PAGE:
Photo by Lisa Hupp/USFWS • A bald eagle has an average of 7,000 feathers. Bald eagles are protected under the Bald and Golden Eagle Protection Act. For instance, it is against the law to possess their feathers or other remains. Eagles are abundant enough they no longer qualify for listing under the Endangered Species Act.

The Endangered Species Act serves as one of the strongest, most effective wildlife protection laws in the world. Although the ESA was not meant to protect only birds — the law actually protects everything from bats and whales to wolves and shellfish — it has done an outstanding job ensuring that our feathered friends continue to fly free and thrive in a world they must increasingly share with human beings.

According to Earthjustice — an environmental law organization that uses the power of the law to fight for the earth and its inhabitants — the ESA was passed with overwhelming bipartisan support more than 40 years ago to provide a legal safety net for wildlife, fish and plant species that are in danger of extinction.

Photo by Scott Flaherty/USFWS • The California condor is an example of a species saved from the brink of extinction thanks to the Endangered Species Act. Much work remains to be done to protect this large bird.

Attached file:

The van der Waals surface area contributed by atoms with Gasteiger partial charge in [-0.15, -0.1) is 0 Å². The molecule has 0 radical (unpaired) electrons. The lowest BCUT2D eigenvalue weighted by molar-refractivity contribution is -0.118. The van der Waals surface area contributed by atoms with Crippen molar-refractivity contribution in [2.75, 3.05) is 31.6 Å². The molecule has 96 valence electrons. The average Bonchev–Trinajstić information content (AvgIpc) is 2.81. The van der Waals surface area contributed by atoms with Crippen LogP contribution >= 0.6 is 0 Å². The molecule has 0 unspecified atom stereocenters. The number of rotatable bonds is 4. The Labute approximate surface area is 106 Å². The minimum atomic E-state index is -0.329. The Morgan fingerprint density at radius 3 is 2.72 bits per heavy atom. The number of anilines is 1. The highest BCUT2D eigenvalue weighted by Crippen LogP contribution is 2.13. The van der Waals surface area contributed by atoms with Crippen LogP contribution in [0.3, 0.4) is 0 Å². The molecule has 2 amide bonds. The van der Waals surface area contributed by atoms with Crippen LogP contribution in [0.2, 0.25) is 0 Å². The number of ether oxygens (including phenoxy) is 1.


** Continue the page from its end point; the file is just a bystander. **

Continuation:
Earthjustice and other environmental groups are warning that some members of the current Congress want to slash the Endangered Species Act, threatening the very existence of the imperiled wildlife and ecosystems the Act protects. Some politicians from the state of Utah seem to be leading this effort, which is a sad irony considering the wealth of natural majesty the unique lands of Utah has to offer.

None other than President Richard Nixon, a Republican, signed the ESA into law back on Dec. 28, 1973, and it was an effort that crossed political party lines that made the legislation a reality. Biologists warn that our planet is facing a sixth wave of mass extinction, according to a release from Earthjustice. The Endangered Species Act, which has prevented 99 percent of the species under its care from vanishing, is precisely the kind of effective tool needed today. It has revived the bald eagle, the American alligator, the California condor and many others.

House Natural Resources Chairman Rob Bishop (R-UT) has said he wants to “repeal and replace” the Endangered Species Act. Others are supporting legislative proposals that would make it harder for the U.S. Fish and Wildlife Service to resolve Endangered Species Act lawsuits. The ESA is truly a prime example of the old saying, “If it’s not broke, don’t try to fix it.” Bishop and his allies, to put it plainly, are wrong.

Photo by Lou George/USFWS • The Kirtland’s Warbler is an endangered songbird that has seen its numbers slowly increase thanks to the protection of the Endangered Species Act.

If there’s ever been a government regulation that has done what it set out to do, it has been the Endangered Species Act. Without the ESA, many of our birds, including the nation’s official bird, might no longer still exist on the planet. The bald eagle had been reduced to a mere 417 pairs in 1963. With the passage of the ESA, the eagle began to rebound. In 2007, in a highly publicized success story, the existence of 11,040 pairs of bald eagles in the United States allowed this majestic bird to be removed from its listing under the ESA in 2007.